A sensory bin activity for toddlers and preschoolers with a St. Patrick’s Day twist
Looking for a fun St. Patrick’s Day project to do with your toddler or preschooler? This Pots of Gold sensory bin activity is great to encourage creative and independent play. It’s easy to set-up and easy to clean which makes it an ideal activity for busy mamas.
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Why I Love My Sensory Bin Table
At the beginning of the pandemic, I found myself stuck at home with a rambunctious two-year-old and a new baby. My idea of a relaxing maternity leave full of snuggles and bonding with my newborn flew out the window when our daycare closed and my two-year-old was home for the duration of my leave.
OF COURSE I enjoyed getting to spend extra time with my daughter.
But I just WASN’T PREPARED.
I had anticipated keeping her home a couple of days a week, doing some fun activities, visiting friends, getting outside. Then, we were basically stuck at home, stuck inside (it was a COLD spring), couldn’t have visitors, couldn’t go visiting. I had to scramble to come up with fun things to do with my two-year-old while taking care of a newborn.
Then I discovered the Ikea Filsat table and it felt like my prayers had been answered.
I am so in love with this awesome sensory play, activity table. Not only does it look cute, but it’s easy to clean, Plus, my daughter can play with all kinds of fun sensory materials using the bins that fit into the table, WITHOUT making a huge mess all over the kitchen!
Pots of Gold Sensory Play for St. Patrick’s Day
I’m kind of new to sensory bin play but I love coming up with fun-themed activities for my preschooler to do.
This St. Patrick’s Day-themed sensory play involves mini pots, filled with different sensory materials to resemble leprechaun gold.
My three year old loved dumping out the leprechaun gold, scooping it up, and transferring it to different containers.
Materials for Pots of Gold Sensory Play for St. Patrick’s Day:
I am including links to materials for your convenience but I found most of our supplies at the Dollar Tree!
- Large bin (we used Ikea Trofast bins which fit into our Filsat table but if you don’t have a sensory table, any large container like this one will work)
- Mini black pots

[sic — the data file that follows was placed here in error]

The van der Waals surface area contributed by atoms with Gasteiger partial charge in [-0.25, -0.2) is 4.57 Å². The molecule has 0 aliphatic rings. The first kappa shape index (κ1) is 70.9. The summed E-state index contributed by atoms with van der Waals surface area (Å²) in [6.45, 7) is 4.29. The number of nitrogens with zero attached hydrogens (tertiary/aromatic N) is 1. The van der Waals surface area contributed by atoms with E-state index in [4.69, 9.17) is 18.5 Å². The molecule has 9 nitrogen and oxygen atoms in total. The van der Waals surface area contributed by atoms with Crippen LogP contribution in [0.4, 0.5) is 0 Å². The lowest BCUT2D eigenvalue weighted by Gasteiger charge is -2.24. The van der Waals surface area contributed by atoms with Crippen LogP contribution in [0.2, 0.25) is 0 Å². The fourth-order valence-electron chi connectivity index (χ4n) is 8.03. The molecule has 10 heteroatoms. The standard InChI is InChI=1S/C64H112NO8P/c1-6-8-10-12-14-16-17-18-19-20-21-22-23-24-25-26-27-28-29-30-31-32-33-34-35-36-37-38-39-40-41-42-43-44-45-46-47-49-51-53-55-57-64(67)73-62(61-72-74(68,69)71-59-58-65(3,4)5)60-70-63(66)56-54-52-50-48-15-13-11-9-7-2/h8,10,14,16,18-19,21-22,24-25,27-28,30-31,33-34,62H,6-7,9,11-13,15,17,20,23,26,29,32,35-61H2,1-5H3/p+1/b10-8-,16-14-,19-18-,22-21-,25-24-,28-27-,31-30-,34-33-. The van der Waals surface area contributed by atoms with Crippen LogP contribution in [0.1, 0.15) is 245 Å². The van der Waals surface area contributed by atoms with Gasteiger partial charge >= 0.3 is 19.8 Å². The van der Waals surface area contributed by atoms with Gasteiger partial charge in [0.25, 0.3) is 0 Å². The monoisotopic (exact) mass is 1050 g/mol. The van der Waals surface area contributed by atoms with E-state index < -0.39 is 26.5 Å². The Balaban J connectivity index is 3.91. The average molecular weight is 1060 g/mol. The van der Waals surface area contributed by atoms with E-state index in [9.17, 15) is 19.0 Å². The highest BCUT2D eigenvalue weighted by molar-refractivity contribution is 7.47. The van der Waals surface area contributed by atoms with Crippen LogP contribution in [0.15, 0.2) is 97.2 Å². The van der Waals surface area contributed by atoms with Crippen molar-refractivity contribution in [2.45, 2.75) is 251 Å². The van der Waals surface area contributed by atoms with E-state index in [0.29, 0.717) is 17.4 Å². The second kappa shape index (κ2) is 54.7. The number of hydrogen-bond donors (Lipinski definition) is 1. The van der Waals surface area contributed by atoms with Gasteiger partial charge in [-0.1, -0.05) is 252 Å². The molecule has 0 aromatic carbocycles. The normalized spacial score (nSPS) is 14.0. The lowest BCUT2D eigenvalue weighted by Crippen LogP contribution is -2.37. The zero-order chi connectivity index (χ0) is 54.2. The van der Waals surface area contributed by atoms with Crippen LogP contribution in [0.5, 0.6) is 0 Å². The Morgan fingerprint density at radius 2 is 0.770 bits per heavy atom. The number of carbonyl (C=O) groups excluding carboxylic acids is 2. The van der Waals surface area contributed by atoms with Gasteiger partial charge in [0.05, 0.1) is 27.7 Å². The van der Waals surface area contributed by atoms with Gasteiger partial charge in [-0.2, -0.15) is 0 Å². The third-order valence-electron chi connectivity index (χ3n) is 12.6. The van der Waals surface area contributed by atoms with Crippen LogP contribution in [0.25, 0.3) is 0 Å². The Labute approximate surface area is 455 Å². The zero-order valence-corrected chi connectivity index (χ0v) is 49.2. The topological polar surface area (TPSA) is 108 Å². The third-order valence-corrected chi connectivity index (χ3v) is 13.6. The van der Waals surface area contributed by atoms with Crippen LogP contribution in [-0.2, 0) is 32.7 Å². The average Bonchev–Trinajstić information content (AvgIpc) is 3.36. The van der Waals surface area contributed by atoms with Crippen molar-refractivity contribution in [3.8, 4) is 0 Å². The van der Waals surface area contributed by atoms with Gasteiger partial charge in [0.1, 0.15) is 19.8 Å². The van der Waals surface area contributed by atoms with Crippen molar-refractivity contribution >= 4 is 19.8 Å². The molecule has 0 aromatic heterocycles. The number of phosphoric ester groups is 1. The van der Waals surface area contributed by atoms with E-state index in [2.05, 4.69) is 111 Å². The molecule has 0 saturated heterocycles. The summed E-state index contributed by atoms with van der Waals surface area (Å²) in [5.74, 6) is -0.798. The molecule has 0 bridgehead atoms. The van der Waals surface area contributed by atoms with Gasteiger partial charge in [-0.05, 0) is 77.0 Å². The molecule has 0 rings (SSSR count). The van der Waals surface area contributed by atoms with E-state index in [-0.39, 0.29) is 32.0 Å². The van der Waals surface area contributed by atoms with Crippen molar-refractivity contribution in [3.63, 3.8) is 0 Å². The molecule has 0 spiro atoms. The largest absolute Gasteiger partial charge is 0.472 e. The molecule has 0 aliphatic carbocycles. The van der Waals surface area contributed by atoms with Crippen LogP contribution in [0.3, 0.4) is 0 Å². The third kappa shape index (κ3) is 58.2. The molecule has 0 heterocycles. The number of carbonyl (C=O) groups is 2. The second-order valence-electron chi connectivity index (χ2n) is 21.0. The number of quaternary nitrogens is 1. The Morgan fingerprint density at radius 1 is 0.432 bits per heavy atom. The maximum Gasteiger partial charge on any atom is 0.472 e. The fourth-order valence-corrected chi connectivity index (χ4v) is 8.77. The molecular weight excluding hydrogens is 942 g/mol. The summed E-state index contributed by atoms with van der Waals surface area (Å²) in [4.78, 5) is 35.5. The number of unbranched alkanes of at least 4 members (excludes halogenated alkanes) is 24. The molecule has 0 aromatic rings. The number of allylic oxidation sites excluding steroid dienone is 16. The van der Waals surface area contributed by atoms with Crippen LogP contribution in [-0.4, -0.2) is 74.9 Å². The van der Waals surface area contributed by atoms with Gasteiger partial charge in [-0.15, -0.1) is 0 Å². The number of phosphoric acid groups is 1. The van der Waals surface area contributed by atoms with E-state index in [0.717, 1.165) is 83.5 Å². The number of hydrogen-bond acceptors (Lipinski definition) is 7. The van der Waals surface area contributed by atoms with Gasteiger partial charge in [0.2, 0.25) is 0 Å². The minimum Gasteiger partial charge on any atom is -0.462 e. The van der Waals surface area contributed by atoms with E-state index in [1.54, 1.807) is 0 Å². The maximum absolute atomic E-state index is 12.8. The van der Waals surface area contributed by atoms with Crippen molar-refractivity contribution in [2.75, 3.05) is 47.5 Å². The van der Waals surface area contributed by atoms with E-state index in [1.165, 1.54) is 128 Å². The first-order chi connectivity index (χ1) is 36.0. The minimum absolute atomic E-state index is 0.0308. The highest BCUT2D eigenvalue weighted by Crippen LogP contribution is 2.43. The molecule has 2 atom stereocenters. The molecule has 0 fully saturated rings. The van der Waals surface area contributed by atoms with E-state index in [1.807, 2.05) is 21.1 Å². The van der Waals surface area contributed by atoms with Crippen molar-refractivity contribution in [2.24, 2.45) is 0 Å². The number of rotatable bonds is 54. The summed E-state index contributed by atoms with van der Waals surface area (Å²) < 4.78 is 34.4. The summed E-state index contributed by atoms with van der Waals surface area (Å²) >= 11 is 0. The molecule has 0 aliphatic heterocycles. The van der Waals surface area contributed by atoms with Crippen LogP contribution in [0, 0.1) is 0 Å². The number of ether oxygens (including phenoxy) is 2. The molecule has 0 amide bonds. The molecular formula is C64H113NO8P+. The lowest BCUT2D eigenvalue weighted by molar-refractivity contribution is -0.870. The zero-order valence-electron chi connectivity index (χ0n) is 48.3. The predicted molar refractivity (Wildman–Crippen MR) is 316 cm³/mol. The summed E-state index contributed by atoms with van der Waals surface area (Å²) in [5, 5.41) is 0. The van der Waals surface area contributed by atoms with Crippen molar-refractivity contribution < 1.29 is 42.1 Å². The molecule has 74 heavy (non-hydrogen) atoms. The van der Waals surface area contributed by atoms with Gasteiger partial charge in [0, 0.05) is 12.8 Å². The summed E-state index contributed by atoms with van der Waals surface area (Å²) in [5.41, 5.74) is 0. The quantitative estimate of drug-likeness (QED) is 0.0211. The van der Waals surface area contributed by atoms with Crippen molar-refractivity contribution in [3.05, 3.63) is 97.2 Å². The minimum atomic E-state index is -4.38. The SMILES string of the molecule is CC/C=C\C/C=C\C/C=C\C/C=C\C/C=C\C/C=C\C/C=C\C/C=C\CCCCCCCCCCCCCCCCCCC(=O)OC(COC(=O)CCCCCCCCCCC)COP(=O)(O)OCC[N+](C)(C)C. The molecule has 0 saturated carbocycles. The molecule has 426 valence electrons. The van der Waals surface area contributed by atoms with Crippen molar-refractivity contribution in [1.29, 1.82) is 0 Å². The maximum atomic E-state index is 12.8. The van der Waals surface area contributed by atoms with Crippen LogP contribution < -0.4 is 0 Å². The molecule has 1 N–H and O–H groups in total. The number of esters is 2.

- Pipe cleaners
- Wooden beads
- Mini foam balls
- Mesh tubing
- Measuring cups
- Measuring spoons
- Cups and/or bowls
Many of these supplies are optional – you can use whatever you have around the house which makes it easy!
I used colored rice, colored beans, and mini yellow foam balls for the pretend gold inside each pot. Some other options you could try are:
Keep in mind that this is an activity for preschoolers and older toddlers who are able to differentiate between food and other materials. Only do this sensory bin with a child who does not put unsafe items in his or her mouth!
How to Set Up Your St. Patrick’s Day Pots of Gold Sensory Play Bins
1. Pipe Cleaner Rainbows
Before we set up our Pots of Gold sensory bin, my daughter and I made rainbows out of pipe cleaners and wooden beads. You can’t have a pot of gold without a rainbow!
This was a fun activity and my daughter impressed me with her fine motor skills. She slipped the beads onto the pipe cleaners like a total pro!
I added some white playdoh to the ends to make the rainbow stand up inside the sensory bin.
2. Leprechaun Gold
Next, I prepped my materials to use for the leprechaun gold. I had mini gold foam balls, rice, and beans. I dyed the rice and beans using yellow food coloring to make them look more like gold.
Other fun materials you could use for leprechaun gold are gemstones, marbles, pasta, and cereal.
3. Fill Your St. Patrick’s Day Sensory Bin
I used green felt at the bottom of my Pots of Gold sensory bin to represent grass. For an added sensory experience, I cut up pieces from green mesh tubing as pieces of grass.
Then, I added our wooden bead rainbows and the black pots filled with different types of leprechaun gold.
4. Add Sensory Play Tools
In another bin, I put all kinds of tools to play with the leprechaun gold. Some of my favorite tools for sensory bin play are funnels, measuring spoons, measuring cups, scoopers, and assorted containers.
5. Let Your Children Get Busy Playing with the Pots of Gold
My daughter had a great time with this St. Patrick’s Day-themed sensory play activity. She started out emptying out each pot of gold by using a spoon to scoop out the gold.
Eventually, she mixed everything together and spent a while transferring it from one container to another.
She decided she wanted more colors, so she ended up taking apart the rainbows we had made earlier to add the beads to her leprechaun gold.
Finally, she ended the activity by playing one of her favorite games: Food Delivery. I call her “restaurant” and order some “food”, then she packs it up and delivers it to me.
Final Thoughts on Pots of Gold Sensory Play for St. Patrick’s Day
Our St. Patty’s themed sensory bin was a big success! I have definitely been a victim of activities that take a lot of work to set up, only to have my preschooler play with it for 0.05 seconds.
Luckily, the Pots of Gold sensory bin was easy to set up, easy to clean up, and my daughter played with it for FORTY minutes which is a huge deal in our house!
Time to set up: about 5 minutes (if you have all the materials). If you have to dye your “gold” objects to look gold, it will take longer because you’ll have to wait for them to dry.
Time my 3 year old played with the Pots of Gold sensory bin: 40 minutes (definitely a great return on investment for us!)
Time to clean up: 5 minutes. Clean up took a little longer for me because I separated the “gold” materials my daughter had mixed all together into different containers to use another time but otherwise, clean up was pretty easy.